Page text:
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Vancouver planning more homeless shelters

The City of Vancouver is hunting for buildings in which to establish four or more temporary homeless shelters this winter.

"City staff are out looking at a number of sites right now," Councillor Kerry Jang told The Tyee. "They’re figuring out how much work needs to be put in to these buildings. Do they have sprinklers? Do they have enough bathrooms? Stuff like that."

Jang said the city will require financial support from the province, the private sector, and/or faith communities in order to open more shelters this winter.

"Our problem is that we just don't have the money to open these places on our own," Jang said. "We're negotiating with the province for support."

The Vision Vancouver councillor would not identify the locations of buildings under consideration to become temporary shelters.

"Think of places in this city where there there are large homeless populations: Kitsilano, Downtown South, Grandview-Woodlands. Anywhere we know there's a homeless population that’s underserved," Jang said.

One of the sites being studied is near the intersection of East 10th Avenue and Victoria Drive, The Tyee has learned.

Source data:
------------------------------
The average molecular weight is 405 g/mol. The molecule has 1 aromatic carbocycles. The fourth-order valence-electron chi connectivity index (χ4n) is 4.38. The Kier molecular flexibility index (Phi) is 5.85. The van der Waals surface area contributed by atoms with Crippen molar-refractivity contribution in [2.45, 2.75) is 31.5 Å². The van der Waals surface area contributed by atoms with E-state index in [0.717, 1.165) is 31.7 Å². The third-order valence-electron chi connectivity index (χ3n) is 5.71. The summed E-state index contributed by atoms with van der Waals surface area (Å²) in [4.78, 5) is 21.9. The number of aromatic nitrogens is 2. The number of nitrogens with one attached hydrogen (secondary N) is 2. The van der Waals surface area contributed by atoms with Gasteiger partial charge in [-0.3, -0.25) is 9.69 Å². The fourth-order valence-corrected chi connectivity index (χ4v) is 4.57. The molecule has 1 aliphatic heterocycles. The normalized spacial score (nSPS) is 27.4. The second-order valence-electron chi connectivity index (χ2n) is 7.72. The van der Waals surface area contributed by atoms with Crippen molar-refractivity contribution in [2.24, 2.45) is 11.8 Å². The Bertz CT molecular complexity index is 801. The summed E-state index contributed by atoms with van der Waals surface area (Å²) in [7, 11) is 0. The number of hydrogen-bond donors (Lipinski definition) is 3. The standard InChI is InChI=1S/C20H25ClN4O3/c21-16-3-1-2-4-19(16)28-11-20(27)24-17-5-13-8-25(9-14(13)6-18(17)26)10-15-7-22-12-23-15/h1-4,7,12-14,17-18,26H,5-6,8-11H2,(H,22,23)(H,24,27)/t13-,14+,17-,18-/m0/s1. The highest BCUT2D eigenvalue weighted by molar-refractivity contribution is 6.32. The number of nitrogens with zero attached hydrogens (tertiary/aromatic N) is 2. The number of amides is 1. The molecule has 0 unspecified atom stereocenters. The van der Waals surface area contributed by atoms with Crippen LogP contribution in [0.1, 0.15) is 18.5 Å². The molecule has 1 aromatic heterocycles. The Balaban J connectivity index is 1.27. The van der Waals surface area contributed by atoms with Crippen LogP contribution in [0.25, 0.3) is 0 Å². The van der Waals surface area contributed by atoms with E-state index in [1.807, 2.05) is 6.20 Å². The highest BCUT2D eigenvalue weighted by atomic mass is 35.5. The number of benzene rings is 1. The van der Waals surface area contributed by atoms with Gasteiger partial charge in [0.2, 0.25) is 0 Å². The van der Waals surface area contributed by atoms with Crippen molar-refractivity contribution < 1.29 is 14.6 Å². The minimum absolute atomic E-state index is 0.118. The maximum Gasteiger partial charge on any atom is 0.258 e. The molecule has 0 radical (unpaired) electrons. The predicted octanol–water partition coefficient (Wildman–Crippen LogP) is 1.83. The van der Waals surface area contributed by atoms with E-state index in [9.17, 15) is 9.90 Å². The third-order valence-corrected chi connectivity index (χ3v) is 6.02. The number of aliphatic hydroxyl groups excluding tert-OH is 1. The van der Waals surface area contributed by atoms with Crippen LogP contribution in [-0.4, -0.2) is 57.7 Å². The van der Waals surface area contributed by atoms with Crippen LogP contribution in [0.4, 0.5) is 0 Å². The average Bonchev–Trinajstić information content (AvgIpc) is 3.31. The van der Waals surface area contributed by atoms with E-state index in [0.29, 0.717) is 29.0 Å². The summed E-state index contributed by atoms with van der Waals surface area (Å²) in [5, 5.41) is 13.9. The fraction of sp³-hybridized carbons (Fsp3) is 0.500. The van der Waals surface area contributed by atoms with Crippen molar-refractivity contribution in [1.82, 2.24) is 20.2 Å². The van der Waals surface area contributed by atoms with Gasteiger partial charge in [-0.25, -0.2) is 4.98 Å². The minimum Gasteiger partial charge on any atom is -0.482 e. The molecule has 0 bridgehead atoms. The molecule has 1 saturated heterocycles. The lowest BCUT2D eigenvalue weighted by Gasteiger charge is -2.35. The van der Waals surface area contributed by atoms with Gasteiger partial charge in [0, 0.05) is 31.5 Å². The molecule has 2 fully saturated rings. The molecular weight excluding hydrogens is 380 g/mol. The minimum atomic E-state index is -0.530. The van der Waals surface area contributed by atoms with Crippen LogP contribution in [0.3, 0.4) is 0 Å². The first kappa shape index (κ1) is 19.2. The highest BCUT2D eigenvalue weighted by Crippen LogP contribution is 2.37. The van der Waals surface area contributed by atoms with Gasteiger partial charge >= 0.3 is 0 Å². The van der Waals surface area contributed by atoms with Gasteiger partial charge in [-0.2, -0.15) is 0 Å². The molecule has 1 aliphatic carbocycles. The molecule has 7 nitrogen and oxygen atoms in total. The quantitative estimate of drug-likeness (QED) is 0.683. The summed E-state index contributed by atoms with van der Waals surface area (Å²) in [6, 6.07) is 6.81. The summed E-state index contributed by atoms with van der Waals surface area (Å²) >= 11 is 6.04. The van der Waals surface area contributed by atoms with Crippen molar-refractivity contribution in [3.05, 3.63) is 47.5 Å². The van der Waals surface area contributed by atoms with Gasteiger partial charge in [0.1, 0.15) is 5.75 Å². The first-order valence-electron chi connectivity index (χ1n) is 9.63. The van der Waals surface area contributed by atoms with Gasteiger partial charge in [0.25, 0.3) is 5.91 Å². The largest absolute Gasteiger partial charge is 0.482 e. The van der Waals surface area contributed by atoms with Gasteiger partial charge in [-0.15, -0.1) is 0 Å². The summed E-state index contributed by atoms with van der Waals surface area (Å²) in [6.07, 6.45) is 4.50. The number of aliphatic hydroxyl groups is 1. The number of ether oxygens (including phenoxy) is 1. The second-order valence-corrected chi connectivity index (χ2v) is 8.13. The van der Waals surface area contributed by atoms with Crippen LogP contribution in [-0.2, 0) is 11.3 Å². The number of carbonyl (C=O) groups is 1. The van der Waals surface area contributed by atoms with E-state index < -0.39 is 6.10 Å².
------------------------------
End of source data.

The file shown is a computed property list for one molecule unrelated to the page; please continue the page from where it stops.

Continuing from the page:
Jang said these new shelters would be smaller than the HEAT (Homeless Emergency Action Team) shelters opened this time last year, and would remain open 24 hours a day in order to avoid dispatching crowds of homeless into surrounding neighbourhoods every morning. He said the city is also looking at the idea of creating "warming centres" that would be open only during business hours.

"As soon as we figure out which sites are workable - and the province ponies up some dough - then we'll start a permit process," Jang said. "None of these facilities will be opened without a public development permit hearing."

It costs about $36 to shelter a homeless person for one night. By the end of last winter, roughly 500 people were sleeping in Vancouver's temporary homeless shelters every night. Three of those five HEAT shelters remain open this winter, providing about 340 beds.

"We’re facing a gap of at least 700 shelter beds this winter, and with the weather getting colder, we need to be doing everything we can to help people off the streets and indoors," Mayor Gregor Robertson said in a news release.

Robertson and Jang met with 40 representatives of Vancouver's faith organizations on Monday, seeking advice and support for the city's efforts to help the homeless. Additional sites for prospective shelters were suggested at that meeting.

"A number of churches have space in their basements," Jang said. "We're looking at those, too."

British Columbia hosts a homeless population estimated to range between 10,000 and 15,000 people. On average, a homeless person dies every 12 days in this province, according to statistics complied by the B.C. Coroner's office.

Monte Paulsen reports for The Tyee.

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